Gardening as Surrender
Richard Unsworth is a leading light in the Sydney garden design world. He’s the owner of outdoor design store Garden Life and the author of new book The City Gardener, which showcases 20 gorgeous urban gardens he and his team have designed over the last five years. But Richard is not just a city gardener. He’s also the custodian of a gorgeous old property on Sydney’s Pittwater, called Trincomalee. It is here, in a garden sandwiched between the water and bushland, that Richard has discovered a new way to be in the garden.
I caught up with Richard to talk about surrendering to the forces of nature, and the relationship between gardening, mental health and grief.
Richard Unsworth: I first visited Trincomalee about 25 years ago. It was my friend Justine’s mother’s house and I used to spend orphan Christmases there. I was captivated by the place from the first visit. To think that we actually are custodians of it now is remarkable.
At Christmas, about seven or eight years ago, Justine’s mother told us she was going to sell it. We realized that we could buy it together with Justine and her husband Scott. And we just sort of thought let’s do it, you know? Let’s give it a go. Because the idea of it falling into somebody else’s hands was just so awful. We’re sort of keeping it in the family.
Georgina Reid: It’s the most incredible place. Let’s talk about the garden there. Because that’s been a big part of it for you, hasn’t it?
RU: Yes. My mum passed away in January 2016, about six months before we bought Trinco. She was an avid home gardener. For the first couple of years, I lost myself in the garden. It’s a space where I’ve really found solace, losing myself in the garden.
I have all these memories of mum – she’d garden in the rain, she’d garden in all weather. She’d come inside and her hair was stuck to her face and her clothes caked in mud. A few months ago, it was raining and I was mulching and I was so bedraggled. It was what she used to do as well. I felt close to her then, having my hands in the soil and just feeling that energy. She’d love it.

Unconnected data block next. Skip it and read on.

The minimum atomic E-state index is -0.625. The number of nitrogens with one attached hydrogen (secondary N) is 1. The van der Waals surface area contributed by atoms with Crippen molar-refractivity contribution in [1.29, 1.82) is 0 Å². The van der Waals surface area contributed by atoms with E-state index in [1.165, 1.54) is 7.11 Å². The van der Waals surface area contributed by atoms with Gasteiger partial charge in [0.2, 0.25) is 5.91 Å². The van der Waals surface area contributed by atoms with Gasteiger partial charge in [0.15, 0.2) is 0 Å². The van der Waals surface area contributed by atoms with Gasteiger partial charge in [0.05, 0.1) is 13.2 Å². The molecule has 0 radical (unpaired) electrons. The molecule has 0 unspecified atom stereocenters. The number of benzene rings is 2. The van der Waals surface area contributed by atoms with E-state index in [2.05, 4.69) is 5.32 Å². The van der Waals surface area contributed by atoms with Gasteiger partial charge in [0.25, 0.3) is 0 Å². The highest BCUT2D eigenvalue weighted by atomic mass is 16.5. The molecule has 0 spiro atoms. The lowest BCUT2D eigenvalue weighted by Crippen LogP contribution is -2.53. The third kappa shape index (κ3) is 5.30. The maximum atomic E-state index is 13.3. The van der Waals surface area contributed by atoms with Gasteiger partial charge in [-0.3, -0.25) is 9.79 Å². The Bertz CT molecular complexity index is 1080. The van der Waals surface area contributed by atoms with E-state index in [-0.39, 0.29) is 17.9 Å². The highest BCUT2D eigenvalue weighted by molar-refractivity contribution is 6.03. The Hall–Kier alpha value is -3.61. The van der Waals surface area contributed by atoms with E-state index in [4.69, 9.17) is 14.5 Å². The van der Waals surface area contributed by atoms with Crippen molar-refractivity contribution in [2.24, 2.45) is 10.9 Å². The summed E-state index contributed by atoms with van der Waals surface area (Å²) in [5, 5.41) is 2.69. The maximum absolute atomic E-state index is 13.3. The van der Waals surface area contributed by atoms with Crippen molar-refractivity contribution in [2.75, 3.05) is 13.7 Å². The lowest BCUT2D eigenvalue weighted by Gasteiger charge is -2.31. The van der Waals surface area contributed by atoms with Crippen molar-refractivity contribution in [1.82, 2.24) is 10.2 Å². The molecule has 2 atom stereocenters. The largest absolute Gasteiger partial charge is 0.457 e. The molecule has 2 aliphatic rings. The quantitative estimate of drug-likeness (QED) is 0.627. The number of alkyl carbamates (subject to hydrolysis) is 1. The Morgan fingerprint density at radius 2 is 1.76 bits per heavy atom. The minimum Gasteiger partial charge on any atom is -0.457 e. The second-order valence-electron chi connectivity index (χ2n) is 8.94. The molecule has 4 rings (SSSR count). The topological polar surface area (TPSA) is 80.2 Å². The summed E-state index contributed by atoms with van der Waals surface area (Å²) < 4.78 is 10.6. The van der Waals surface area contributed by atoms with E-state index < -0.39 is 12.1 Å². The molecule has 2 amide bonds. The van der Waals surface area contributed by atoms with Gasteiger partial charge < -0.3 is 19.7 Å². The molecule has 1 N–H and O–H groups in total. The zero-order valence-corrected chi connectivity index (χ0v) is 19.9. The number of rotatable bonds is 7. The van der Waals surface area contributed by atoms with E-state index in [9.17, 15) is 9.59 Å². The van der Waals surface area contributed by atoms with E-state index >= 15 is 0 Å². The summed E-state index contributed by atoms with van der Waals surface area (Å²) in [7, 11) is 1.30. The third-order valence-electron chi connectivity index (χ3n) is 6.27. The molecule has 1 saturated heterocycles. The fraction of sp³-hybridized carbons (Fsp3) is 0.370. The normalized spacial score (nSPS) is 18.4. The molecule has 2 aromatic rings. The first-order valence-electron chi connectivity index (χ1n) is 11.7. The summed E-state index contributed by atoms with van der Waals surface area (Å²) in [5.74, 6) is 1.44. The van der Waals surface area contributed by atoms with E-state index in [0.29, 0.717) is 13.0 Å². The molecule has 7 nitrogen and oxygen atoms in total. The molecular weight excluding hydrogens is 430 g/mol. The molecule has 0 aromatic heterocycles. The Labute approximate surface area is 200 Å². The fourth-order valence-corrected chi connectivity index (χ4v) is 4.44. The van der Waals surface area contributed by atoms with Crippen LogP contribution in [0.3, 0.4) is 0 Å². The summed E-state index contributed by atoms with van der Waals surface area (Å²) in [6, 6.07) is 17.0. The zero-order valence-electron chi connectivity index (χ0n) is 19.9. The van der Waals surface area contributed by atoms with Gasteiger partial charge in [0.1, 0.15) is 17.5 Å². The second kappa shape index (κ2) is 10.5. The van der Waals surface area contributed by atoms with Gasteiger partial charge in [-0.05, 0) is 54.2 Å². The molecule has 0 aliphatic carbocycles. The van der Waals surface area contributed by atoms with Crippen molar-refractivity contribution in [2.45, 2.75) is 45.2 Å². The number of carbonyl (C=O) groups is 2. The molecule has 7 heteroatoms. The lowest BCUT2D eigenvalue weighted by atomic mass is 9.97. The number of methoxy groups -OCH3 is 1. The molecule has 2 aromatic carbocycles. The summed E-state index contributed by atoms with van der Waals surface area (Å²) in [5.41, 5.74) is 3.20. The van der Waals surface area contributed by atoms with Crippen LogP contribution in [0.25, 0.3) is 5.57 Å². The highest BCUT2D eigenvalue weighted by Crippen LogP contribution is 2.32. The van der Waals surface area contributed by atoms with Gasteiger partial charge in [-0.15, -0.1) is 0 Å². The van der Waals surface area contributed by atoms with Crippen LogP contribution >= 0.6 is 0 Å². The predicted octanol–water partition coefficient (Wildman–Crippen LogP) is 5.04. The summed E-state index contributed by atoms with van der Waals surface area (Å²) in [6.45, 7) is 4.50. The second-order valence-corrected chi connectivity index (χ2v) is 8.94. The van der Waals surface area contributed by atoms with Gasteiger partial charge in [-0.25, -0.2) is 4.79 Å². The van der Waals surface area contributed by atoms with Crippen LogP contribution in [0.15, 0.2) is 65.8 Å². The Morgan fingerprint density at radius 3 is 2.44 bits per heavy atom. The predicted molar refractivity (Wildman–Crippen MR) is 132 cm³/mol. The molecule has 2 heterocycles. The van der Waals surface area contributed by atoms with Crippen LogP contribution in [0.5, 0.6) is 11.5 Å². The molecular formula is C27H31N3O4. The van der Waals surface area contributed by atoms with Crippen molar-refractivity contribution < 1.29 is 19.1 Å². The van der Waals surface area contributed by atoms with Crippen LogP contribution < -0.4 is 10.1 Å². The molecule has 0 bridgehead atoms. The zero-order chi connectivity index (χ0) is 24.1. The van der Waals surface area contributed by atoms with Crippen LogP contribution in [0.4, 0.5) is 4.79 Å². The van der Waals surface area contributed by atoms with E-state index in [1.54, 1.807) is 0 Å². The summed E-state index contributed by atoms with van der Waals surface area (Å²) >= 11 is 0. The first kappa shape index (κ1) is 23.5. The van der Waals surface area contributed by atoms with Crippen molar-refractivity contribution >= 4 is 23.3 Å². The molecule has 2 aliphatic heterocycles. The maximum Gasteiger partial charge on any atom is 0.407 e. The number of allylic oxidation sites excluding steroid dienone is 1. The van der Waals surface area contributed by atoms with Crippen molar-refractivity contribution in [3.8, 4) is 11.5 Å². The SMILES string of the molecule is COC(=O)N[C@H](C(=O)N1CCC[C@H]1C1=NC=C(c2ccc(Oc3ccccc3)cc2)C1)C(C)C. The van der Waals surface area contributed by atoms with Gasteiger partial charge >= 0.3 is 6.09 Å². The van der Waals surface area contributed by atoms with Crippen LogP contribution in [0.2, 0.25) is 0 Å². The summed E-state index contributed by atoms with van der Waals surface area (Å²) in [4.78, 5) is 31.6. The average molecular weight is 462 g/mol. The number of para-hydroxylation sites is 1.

GR: In the Well Gardened Mind, Sue Stuart-Smith talks about how working with your hands is so important in terms of processing feelings that you can’t articulate – often around things like grief or loss. The importance of the physicality of gardening, of helping things grow, that sounds similar to what you’re talking about.
RU: Yeah, putting your mind where your hands are, you know? And I think, for me, mindfulness is about trying to focus my attention to where my hands are. It’s incredibly calming.
For a long time, up until about a year ago, gardening at Trinco was more about pulling things out. It was just so overtaken by fishtail ferns and asparagus and noxious weeds and building rubbish from old renovations. You could hardly see the house from the water and you couldn’t really see the water from the house.
RU: Yeah, yeah. So there was this physicality to the garden that I absolutely adored.
There’s a council reserve next to the house that used to be waist-high in asparagus fern. The local bush care group have restored it. There are basically no weeds now. Joining the bush-care group has been one of most heartwarming experiences. Through working with them, I’ve learned to garden on a different level. It’s like my rebirth of gardening, in a way.
GR: Tell me more about the rebirth!
RU: Well, working up at Trinco has been more about doing nothing and just seeing what happens. Removing the weeds and planting tube-stock. Just delicately touching to the ground where you need to.